Ryan: No idea but I'll tell you it's probably a fair amount.

Howard: Oh huge amount.

Ryan: I've actually run into them out yeah I'm into a couple of companies that have just come we actually just went to a recent conference and there's another company I think my friends are already using them in his office but I mean I'll tell you what the software actually makes a huge difference in your in your productivity you can track a lot of metrics sure your I know your a practice management guy so you appreciate what goes into that software probably more than I do but ya know I really like Dentrix, I have used Dentrix for some time. I used to Eaglesoft I thought Eaglesoft was a little less intuitive than Dentrix so it just seems like there's more clutter and that seems like it harder to get to different menus and things like that but that's just my personal experience, I'm sure there's people who really like to Eaglesoft.

Howard: I think that young kids have the number one thing they have to remember is that you would think if you made it to the s&p 500 that you're just a hall-of-famer and you're there for life and they don't realize that the average lifespan of the fortune 500 company is 20 years because that's

Ryan: It's  getting lower and lower too.

Howard: Yeah in 1950 it was 60 years and by the year 2000 it was 20 years and they owe it the same thing every time they get mowed over from behind they're going down the road or looking out their windshield is not looking at the rearview mirror. So innovation so just because you're all that in the baggage of sight like look at Gillette I mean they were kind of like a nuclear arms race with themselves adding more blades to the shavers one to the three then four and five then all sudden one company came back and said you know all the professionals only use one blade why are razors are so expensive but so you started a podcast that's why I'm a big fan of your podcast I called you to come on the show and you didn't call me. The Biofilm Factor with Ryan Nolan, you got it upload you got 17 shows so far right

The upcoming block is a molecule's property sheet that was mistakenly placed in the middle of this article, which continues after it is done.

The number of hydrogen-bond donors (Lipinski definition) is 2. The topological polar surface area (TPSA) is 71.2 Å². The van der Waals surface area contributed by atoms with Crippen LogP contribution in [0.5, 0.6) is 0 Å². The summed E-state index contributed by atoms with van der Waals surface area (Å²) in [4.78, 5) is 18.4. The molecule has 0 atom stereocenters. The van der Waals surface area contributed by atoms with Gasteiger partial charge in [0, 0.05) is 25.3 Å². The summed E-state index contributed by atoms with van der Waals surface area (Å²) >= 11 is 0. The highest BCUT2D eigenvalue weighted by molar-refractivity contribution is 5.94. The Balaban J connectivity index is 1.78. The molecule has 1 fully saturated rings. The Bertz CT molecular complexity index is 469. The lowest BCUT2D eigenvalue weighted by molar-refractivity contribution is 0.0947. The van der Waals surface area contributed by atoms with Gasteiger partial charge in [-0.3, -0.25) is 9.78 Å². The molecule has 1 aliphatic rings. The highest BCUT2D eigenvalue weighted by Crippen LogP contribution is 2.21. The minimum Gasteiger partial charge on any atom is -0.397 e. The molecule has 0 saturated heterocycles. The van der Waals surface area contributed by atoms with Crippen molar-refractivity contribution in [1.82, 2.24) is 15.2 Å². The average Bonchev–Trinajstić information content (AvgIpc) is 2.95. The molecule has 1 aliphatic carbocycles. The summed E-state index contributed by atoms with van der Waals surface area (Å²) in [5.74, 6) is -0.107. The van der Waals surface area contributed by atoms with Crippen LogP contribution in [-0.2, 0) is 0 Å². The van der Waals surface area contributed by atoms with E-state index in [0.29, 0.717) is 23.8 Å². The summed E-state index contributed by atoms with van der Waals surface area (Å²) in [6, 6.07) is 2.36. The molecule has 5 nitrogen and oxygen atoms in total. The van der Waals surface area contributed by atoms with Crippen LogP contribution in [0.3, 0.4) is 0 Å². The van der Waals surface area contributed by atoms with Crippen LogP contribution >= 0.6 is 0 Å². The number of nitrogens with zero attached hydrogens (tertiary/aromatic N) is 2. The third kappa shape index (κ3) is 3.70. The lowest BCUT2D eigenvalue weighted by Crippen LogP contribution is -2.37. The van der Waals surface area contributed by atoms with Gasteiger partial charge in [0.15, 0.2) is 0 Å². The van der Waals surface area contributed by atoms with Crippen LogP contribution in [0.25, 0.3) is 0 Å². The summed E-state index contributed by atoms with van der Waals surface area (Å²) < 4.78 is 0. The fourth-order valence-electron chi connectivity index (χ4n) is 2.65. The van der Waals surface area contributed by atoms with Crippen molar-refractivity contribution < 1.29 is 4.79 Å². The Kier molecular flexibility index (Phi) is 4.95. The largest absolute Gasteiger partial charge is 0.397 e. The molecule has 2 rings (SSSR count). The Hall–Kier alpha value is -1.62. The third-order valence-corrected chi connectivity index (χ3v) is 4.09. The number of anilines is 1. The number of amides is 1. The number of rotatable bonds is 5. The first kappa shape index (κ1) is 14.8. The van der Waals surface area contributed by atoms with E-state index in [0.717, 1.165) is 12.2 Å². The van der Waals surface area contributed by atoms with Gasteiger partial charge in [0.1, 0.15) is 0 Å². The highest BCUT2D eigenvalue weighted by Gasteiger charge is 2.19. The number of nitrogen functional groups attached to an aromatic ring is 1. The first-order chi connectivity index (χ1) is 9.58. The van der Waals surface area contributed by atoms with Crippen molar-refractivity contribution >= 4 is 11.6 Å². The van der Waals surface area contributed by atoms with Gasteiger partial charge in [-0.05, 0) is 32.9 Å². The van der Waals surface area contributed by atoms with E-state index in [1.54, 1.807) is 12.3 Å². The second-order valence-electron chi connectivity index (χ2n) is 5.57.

Ryan: We're gonna put it in the Dentaltown I'm telling you, we're going to do it.

Howard: I owe this whole podcasting thing to Bill, Trump and Hillary Clinton it was about 1,200 days ago dentist started emailing me saying dude I got our commune to work and I can't listen this toxic Benghazi and they were listening to podcasts on you know cooking, raising kids, elk hunting and so I think they just I mean I look at the metrics on that app that podcast section of the app has been opened over a million times and it's only been not even three years but I think what they do they got an hour commute to work they open it up and if you're driving to work and you're all stressed out because you got a molar root canal there if they're driving in the office they don't have any patience or looking for a marketing thing. I mean I think in hope growth and abundance. I want to promote any information to anybody that'll make my homie dentists do better but so tell us your journey how did you go from into the the podcast and which is The Biofilm Factor with Rylan Nolan. So www.thebiofilmfactor.com it says would you learn about the oral biofilm if your health depended on it well it just might on the biofilm factor Dr. Ryan Nolan discusses the importance of diet biofilm management and the oral systemic link. I think most people listen to my show actually for my dieting advice I've been so successful at it. So talk about and talk about your podcast and also back back to that biofilm you when you talk about diet that's another new thing. When I got out of school nobody talked about snoring sleep apnea diet but now no it looks like when you look in the mirror 90% of what you're looking at isn't even from your mom and dad it looks like that the microorganisms living from your mouth to your rectum might even be ninety percent of all the DNA inside you is that true?